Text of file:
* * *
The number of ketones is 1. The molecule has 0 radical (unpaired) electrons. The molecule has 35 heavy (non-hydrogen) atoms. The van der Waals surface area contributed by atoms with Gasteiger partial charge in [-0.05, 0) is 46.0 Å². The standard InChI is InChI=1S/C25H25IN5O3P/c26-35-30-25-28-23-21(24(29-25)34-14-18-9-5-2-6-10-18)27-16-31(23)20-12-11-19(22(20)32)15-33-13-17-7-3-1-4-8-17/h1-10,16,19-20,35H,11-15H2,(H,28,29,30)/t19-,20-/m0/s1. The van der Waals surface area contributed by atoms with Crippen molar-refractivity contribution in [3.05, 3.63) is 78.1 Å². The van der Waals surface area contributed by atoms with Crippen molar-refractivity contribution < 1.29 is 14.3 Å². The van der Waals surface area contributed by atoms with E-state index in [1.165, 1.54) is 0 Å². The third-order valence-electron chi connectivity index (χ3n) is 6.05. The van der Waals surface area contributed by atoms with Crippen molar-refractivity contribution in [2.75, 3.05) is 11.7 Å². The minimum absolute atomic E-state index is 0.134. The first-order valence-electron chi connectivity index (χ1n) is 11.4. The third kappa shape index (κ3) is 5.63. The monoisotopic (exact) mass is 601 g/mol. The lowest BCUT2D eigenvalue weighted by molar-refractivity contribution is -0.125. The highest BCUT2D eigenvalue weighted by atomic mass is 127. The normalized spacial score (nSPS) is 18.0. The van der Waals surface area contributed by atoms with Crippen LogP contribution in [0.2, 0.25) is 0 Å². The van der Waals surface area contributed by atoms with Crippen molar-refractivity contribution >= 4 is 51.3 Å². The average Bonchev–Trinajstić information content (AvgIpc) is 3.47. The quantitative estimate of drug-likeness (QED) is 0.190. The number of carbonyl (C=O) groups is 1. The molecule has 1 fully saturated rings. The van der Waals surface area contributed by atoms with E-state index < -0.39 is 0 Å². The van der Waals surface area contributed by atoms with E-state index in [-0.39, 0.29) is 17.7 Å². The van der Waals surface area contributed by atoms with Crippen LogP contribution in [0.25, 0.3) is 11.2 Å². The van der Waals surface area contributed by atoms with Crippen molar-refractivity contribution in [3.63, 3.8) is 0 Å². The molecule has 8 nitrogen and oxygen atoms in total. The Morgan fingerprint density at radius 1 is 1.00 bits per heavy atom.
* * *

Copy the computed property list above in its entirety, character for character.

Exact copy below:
The number of ketones is 1. The molecule has 0 radical (unpaired) electrons. The molecule has 35 heavy (non-hydrogen) atoms. The van der Waals surface area contributed by atoms with Gasteiger partial charge in [-0.05, 0) is 46.0 Å². The standard InChI is InChI=1S/C25H25IN5O3P/c26-35-30-25-28-23-21(24(29-25)34-14-18-9-5-2-6-10-18)27-16-31(23)20-12-11-19(22(20)32)15-33-13-17-7-3-1-4-8-17/h1-10,16,19-20,35H,11-15H2,(H,28,29,30)/t19-,20-/m0/s1. The van der Waals surface area contributed by atoms with Crippen molar-refractivity contribution in [3.05, 3.63) is 78.1 Å². The van der Waals surface area contributed by atoms with Crippen molar-refractivity contribution < 1.29 is 14.3 Å². The van der Waals surface area contributed by atoms with E-state index in [1.165, 1.54) is 0 Å². The third-order valence-electron chi connectivity index (χ3n) is 6.05. The van der Waals surface area contributed by atoms with Crippen molar-refractivity contribution in [2.75, 3.05) is 11.7 Å². The minimum absolute atomic E-state index is 0.134. The first-order valence-electron chi connectivity index (χ1n) is 11.4. The third kappa shape index (κ3) is 5.63. The monoisotopic (exact) mass is 601 g/mol. The lowest BCUT2D eigenvalue weighted by molar-refractivity contribution is -0.125. The highest BCUT2D eigenvalue weighted by atomic mass is 127. The normalized spacial score (nSPS) is 18.0. The van der Waals surface area contributed by atoms with Crippen LogP contribution in [0.2, 0.25) is 0 Å². The van der Waals surface area contributed by atoms with Crippen molar-refractivity contribution >= 4 is 51.3 Å². The average Bonchev–Trinajstić information content (AvgIpc) is 3.47. The quantitative estimate of drug-likeness (QED) is 0.190. The number of carbonyl (C=O) groups is 1. The molecule has 1 fully saturated rings. The van der Waals surface area contributed by atoms with E-state index < -0.39 is 0 Å². The van der Waals surface area contributed by atoms with E-state index in [-0.39, 0.29) is 17.7 Å². The van der Waals surface area contributed by atoms with Crippen LogP contribution in [0.25, 0.3) is 11.2 Å². The van der Waals surface area contributed by atoms with Crippen molar-refractivity contribution in [3.63, 3.8) is 0 Å². The molecule has 8 nitrogen and oxygen atoms in total. The Morgan fingerprint density at radius 1 is 1.00 bits per heavy atom.